Share this post


Link to post
Share on other sites
Quote:
Original post by Dynx
For the perspective what I meant to say is that 'I' believe if you are using a code block that is implemented by someone else and you don't know how to implement it yourself, you should not do it.


I'm afraid I have no idea how to write an operating system. Does that mean I shouldn't program? I also didn't know how to write a compiler when I started programming...

More to the point, I agree that writing a fully usable container class is indeed a great learning experience. However, writing a fully usable container class in C++ is a minefield, because you can't guess all the problems related to shallow copy, swapping, ACID, exception-safety and similar issues until someone warns you about them.

So, before writing anything general-purpose in C++, I would suggest reading and understanding Guru of the Week first. This one, for instance, is a great read.

Share this post


Link to post
Share on other sites
The memory has to be allocated somewhere, and when you allocate it just remember how big it is, what's wrong with that? Alternatively here's another method if it's too much effort to write safe code:

while( array_ptr++ )
{
Object& it = *array_ptr;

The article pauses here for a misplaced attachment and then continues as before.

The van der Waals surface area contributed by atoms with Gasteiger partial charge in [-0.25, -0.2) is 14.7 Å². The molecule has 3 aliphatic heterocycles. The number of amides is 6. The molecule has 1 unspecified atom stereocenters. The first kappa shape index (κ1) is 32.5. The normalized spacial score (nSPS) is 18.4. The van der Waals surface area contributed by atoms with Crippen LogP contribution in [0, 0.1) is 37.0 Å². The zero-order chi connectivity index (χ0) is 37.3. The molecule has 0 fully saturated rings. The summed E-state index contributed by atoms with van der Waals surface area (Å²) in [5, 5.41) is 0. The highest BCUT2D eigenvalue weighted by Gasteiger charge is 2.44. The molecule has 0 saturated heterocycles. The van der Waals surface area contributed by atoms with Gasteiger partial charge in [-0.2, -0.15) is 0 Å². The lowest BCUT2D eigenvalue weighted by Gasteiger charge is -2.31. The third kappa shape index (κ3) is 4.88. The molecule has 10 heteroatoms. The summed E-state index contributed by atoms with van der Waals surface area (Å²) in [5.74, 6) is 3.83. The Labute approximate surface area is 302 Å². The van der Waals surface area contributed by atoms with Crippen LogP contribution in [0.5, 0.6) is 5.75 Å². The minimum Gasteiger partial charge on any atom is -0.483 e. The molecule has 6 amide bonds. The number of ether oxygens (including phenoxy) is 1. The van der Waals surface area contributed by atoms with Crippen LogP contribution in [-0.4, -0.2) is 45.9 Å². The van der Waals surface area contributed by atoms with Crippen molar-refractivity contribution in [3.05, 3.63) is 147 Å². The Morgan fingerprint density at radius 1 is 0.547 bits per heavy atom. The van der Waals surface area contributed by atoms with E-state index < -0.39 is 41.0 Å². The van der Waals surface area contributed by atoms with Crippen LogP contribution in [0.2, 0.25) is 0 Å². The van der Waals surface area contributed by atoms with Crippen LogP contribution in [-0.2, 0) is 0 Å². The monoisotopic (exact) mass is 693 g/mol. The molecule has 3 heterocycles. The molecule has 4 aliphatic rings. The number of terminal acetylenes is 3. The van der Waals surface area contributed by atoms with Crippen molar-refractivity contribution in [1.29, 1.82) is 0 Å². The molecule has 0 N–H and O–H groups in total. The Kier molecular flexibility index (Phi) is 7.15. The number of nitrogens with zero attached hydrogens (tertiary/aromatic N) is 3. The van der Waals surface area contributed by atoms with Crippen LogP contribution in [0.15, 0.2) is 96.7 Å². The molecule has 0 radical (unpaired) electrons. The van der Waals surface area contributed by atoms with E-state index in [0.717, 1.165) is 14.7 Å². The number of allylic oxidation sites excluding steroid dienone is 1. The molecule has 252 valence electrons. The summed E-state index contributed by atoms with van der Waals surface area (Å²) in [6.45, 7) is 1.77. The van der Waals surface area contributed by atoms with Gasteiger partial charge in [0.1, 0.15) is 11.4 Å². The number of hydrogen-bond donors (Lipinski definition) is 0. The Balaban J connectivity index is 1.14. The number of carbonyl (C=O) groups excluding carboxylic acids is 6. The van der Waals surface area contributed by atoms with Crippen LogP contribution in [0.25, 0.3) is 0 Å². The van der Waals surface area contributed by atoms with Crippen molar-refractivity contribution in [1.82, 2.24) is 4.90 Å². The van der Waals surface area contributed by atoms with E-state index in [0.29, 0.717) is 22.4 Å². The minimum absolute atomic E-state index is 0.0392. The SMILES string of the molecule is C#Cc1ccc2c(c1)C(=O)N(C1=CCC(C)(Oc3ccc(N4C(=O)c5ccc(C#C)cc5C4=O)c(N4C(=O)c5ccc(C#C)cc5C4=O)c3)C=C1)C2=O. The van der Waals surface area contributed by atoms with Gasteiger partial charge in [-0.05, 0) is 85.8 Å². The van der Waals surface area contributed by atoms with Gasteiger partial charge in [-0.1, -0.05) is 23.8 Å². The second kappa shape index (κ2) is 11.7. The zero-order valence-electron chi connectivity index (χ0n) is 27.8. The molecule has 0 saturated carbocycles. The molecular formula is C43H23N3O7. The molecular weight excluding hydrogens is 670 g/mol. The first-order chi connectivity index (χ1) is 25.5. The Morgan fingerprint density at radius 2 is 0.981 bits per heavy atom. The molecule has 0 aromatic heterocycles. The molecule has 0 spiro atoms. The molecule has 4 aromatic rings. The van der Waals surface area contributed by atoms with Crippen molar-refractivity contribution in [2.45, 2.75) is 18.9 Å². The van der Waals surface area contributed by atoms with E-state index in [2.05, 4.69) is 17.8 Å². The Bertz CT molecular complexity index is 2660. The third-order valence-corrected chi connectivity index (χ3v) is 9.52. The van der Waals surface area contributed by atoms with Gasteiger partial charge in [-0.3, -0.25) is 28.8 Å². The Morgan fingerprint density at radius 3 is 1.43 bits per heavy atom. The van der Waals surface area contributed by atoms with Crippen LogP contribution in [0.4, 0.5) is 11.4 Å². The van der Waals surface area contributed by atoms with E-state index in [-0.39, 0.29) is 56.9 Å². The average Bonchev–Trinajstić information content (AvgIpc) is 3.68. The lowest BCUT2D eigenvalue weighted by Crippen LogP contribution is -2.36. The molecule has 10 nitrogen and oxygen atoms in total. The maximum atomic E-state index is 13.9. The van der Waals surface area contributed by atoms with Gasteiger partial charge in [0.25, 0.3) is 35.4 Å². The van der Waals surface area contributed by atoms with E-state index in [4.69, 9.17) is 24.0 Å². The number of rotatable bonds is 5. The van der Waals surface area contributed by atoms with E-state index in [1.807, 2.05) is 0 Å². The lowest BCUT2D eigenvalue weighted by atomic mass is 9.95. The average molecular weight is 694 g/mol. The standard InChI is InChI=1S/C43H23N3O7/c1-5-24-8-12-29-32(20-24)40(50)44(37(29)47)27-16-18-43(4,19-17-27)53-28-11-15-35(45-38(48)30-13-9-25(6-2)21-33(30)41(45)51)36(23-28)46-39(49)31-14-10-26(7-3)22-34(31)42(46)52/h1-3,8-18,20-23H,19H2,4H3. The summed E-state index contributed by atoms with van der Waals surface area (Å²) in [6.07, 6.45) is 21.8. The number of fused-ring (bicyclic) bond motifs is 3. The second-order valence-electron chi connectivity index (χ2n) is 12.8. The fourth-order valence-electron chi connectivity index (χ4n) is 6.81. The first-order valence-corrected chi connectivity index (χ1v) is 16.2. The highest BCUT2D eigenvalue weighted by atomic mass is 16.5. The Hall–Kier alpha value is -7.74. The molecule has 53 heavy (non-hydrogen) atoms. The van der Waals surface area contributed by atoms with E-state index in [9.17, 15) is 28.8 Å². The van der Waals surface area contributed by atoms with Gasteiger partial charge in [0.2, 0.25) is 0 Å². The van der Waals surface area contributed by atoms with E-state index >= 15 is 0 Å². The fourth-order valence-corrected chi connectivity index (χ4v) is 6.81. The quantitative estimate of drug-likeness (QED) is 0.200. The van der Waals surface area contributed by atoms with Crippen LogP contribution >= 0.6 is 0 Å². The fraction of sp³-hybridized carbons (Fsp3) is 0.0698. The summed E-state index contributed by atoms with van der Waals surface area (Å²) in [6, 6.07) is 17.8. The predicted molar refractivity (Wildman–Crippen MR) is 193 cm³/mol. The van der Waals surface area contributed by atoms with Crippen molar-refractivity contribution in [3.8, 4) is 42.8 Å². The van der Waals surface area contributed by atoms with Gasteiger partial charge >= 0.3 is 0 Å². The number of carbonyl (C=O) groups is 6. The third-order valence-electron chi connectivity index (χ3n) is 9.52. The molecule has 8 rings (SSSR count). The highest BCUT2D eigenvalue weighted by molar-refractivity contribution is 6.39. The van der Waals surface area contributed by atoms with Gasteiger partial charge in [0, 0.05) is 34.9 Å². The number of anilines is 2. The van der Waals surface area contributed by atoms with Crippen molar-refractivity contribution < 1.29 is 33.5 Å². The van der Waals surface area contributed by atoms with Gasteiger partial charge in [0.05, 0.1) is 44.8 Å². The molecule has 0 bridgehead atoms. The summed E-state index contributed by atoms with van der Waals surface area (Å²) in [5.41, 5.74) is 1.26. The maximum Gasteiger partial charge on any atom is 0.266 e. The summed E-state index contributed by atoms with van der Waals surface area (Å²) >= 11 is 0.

// do something with it
}

Share this post


Link to post
Share on other sites
Quote:
Original post by TheGilb
*** Source Snippet Removed ***


Technically, this code either is called on a null pointer, at which point the increment causes undefined behaviour, or it's called on a non-null pointer, at which point the loop never ends and instead causes undefined behaviour when you leave buffer boundaries.

Share this post


Link to post
Share on other sites
Quote:
Original post by TheGilb
The memory has to be allocated somewhere, and when you allocate it just remember how big it is, what's wrong with that? Alternatively here's another method if it's too much effort to write safe code:

*** Source Snippet Removed ***


That's hideous, and as ToohrVyk says it doesn't even work.

Share this post


Link to post
Share on other sites
If you know for certain that a given pointer has been allocated via malloc(), most compilers supply functions that allow you to determine the size of the allocation from that pointer. For example, MSVC uses the _msize() function and in most GCC distributions you can use malloc_usable_size(). On the other hand, needing to use these functions is pretty much a sign of bad design (unless used for debug consistency checks and the like).

Share this post


Link to post
Share on other sites
Quote:
Original post by Dynx